perpendicular). One could also use the properties of isosceles triangles (23, Re-
mark). However, one must observe that our way of proceeding has the advantage
of showing which of the two distances is the greater when they are unequal.
Remark II. The proposition which we just stated: Any point which is equidis-
tant from A and B is on the perpendicular bisector of AB, is the converse of the
first part of the preceding theorem. We have here two different ways of proving a
converse. The first consists in following the original reasoning in reverse. This is
what we did in the preceding remark. The original reasoning (1◦ in the previous
theorem) started from the hypothesis that point M is on the perpendicular bisector;
in other words, that the feet of MA, MB were equally distant from the perpendic-
ular from M , and deduced from this that MA and MB are equal. This time, we
started from the hypothesis that MA and MB are equal, and we concluded that
their feet are equally distant.
The second method of proving the converse consists in proving what we call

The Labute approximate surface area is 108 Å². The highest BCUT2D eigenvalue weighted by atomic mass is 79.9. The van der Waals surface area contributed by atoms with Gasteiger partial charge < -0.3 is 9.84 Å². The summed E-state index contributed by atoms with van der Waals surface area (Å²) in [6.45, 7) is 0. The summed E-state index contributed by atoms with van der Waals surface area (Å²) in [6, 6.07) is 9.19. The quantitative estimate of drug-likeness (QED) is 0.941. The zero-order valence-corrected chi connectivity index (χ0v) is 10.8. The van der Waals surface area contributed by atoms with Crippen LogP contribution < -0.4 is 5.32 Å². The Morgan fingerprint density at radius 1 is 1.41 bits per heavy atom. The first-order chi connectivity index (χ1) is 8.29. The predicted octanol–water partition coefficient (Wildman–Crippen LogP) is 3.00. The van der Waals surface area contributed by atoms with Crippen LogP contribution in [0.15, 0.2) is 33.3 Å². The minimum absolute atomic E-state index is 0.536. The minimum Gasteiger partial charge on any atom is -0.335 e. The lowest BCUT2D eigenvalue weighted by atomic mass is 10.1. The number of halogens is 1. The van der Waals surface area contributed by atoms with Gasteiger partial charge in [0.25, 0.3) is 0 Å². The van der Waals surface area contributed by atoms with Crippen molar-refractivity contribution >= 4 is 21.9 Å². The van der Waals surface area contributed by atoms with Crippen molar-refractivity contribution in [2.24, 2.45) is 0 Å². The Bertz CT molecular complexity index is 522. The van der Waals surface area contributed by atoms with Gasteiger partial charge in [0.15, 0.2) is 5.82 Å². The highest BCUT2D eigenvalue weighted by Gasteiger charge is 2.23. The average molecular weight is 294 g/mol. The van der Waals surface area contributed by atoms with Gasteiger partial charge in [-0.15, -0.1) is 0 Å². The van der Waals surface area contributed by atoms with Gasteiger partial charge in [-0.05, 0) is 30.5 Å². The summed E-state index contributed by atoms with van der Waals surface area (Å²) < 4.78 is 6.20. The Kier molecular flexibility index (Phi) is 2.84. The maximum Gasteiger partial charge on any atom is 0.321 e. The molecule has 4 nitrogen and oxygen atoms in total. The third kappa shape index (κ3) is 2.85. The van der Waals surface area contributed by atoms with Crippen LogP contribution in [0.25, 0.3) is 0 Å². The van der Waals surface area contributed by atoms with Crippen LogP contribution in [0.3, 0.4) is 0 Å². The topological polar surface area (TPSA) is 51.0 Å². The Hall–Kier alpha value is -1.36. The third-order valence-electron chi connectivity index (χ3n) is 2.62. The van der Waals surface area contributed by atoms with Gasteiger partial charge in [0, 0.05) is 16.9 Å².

the inverse statement. This name is given to the statement whose hypothesis is
the negation of the original hypothesis, and whose conclusion is the negation of the
original conclusion. Thus the second part of the preceding theorem is the inverse
of the first, and is equivalent to its converse.
We will find later on (see, for example, 41) a third method of proving a converse.
33. Let us now make use of the definition of 1b.
Using this definition, the preceding theorem can be restated as follows:
Theorem. The locus of points equidistant from two given points is the perpen-
dicular bisector of the segment joining these two points.
This is true because the figure formed by the points equidistant from A and B
is in fact the perpendicular bisector of AB.
We remark that, to establish this fact, one must prove, as we have, that:
every point on the perpendicular bisector satisfies the given condition;
every point satisfying this condition is on the perpendicular bisector; or,
equivalently, that no point outside the bisector satisfies the condition. This kind of
double argument is necessary in all problems about geometric loci.
Exercise 16. If the legs of a first right triangle are respectively smaller than
the legs of a second, then the hypotenuse of the first is smaller than the hypotenuse
of the second.
Exercise 17. If the angles B and C of a triangle ABC are acute, and the
sides AB, AC unequal, then the lines starting from A are, in decreasing order of
length, as follows: larger side, median (see Exercise 7 in Chapter II), angle bisector,
smaller side, altitude.
Exercise 18. The median of a non-isosceles triangle is greater than the bisector
from the same vertex, bounded by the third side.
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